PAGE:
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Pantsuits, pink and the power of the librarian by Alexandra Yarrow

September 14, 2011

Alexandra Jane Yarrow is a librarian at the Ottawa Public Library. She’s also a college instructor, blogger, recovering poet, and a voracious reader sitting on a tremendous oeuvre of (99%) unpublished fiction and poetry from her high school and university years (and wondering if she should get back into those fields).  Visit Alexandra’s site at

I don’t say this often, when asked, because it generally lends a tone of excessive sincerity to most cocktail parties, but I fell into my chosen profession because of a fervent belief in the ability of education and reading to dispel ignorance, and therefore prejudice.   I want to tell you about the librarian stereotype, but I’m preaching to the converted because, as Naipaul reminds me, there is also the female writer stereotype.

The librarian stereotype, if you are not familiar with it, is the bun-wearing, bespectacled, sharp-edged shushing spinster, the woman Donna Reid’s character in the movie It’s a Wonderful Life would have been had she not married Jimmy Stewart’s George. There has been much backlash within my profession, most markedly in recent years, against this stereotype (see particularly The Hollywood Librarian and You Don’t Look Like a Librarian). While I applaud these efforts, I sometimes think there is a jagged edge of self hatred hiding in this discourse, mixed with generous portions each of anxiety and self-congratulation: we seek to distance ourselves so much from the stereotype that we go around boasting about how we love noise in the library, how we hate the smell of old books, and, goodness, we would never own a cat or wear glasses. See, look, we have tattoos. We like to make music videos.

Now, don’t get me wrong. I like tattoos. I also like cats, and the smell of old books. I enjoy both quiet and noisy libraries, depending on my mood. I’m multifaceted, as are any librarians … and as are any human beings. So why can’t we seem to shake the dehumanisation of the librarian?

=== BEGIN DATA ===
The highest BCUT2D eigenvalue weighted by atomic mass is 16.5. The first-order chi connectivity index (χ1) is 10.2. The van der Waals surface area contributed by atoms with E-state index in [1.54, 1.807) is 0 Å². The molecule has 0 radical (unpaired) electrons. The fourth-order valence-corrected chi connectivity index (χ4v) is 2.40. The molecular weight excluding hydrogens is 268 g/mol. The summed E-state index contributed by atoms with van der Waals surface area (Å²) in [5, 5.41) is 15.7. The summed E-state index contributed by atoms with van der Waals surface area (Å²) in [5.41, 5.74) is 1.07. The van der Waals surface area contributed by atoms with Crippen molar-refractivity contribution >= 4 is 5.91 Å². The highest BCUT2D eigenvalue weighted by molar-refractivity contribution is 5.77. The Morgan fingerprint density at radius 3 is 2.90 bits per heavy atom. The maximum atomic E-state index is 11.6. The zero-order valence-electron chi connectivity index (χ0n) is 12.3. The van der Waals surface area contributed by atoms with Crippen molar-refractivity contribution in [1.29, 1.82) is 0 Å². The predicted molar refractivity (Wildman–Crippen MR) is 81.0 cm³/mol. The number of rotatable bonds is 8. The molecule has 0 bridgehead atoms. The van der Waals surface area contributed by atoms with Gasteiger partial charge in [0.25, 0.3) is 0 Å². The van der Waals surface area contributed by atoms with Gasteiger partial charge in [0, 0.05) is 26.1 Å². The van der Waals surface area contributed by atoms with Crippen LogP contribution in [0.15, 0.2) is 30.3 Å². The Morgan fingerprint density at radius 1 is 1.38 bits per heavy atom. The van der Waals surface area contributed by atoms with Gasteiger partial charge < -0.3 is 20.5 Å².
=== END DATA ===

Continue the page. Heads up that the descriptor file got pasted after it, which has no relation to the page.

Librarianship is a female-dominated profession. Ironically, I grew up in a household where my mother blazed a trail in a male-dominated one – the priesthood within the Anglican Church of Canada. I suppose I subconsciously thought I would walk an easier path in my profession. In some ways, I do: I am blessed with incredible women for mentors, and I am astounded every day by their strength, creativity, passion and commitment to improving the profession. In a world that overwhelmingly still struggles with these concepts, we are challenging what it means to be a woman, to wear pink, or a skirt, and still be the senior person in the boardroom (see – Hilary Clinton’s pantsuits; see also – Barbara Ehrenreich on breast cancer’s “pink kitch”).

I know that all around me are men and women, my fellow librarians, who daily provide “universal access to the universe of ideas” (thank you, Windsor Public Library) in varied communities (in cities and towns, schools and universities, government and businesses). Despite obvious passion, however, many librarians are terrible advocates for our profession. We are only now discovering the elevator speech and learning to build business cases. These are issues symptomatic of a profession that attracts introverts, which doesn’t help us escape our stereotype any faster. We’re out there fighting for the big things: intellectual freedom, fair copyright, equitable access to information for all people, multiple literacies, and, of course, the love of reading. Yet we are still too often portrayed as gate-keeping pushers of print media who are obsessed with the Dewey Decimal System.

To what extent does the librarian stereotype have its roots in the fear of women in positions of power, women who are guardians of literature and learning, women who question the status quo, women fighting for a cause, women who want to make a difference? That’s a far too tangled web to un-weave (for more on this, read “Power, Knowledge, and Fear: Feminism, Foucault, and the Stereotype of the Female Librarian” in the July 1997 issue of The Library Quarterly), but I think it’s safe to say that the easiest way to try to minimise the impact of a powerful force is to try to undermine its credibility. What I really struggle with, though, is that often we don’t do ourselves any favours: in an attempt to dispel one stereotype, we’re often simply constructing another, a cartoonish riotgrrrl librarian who can’t be taken any more seriously than Marian the Librarian.


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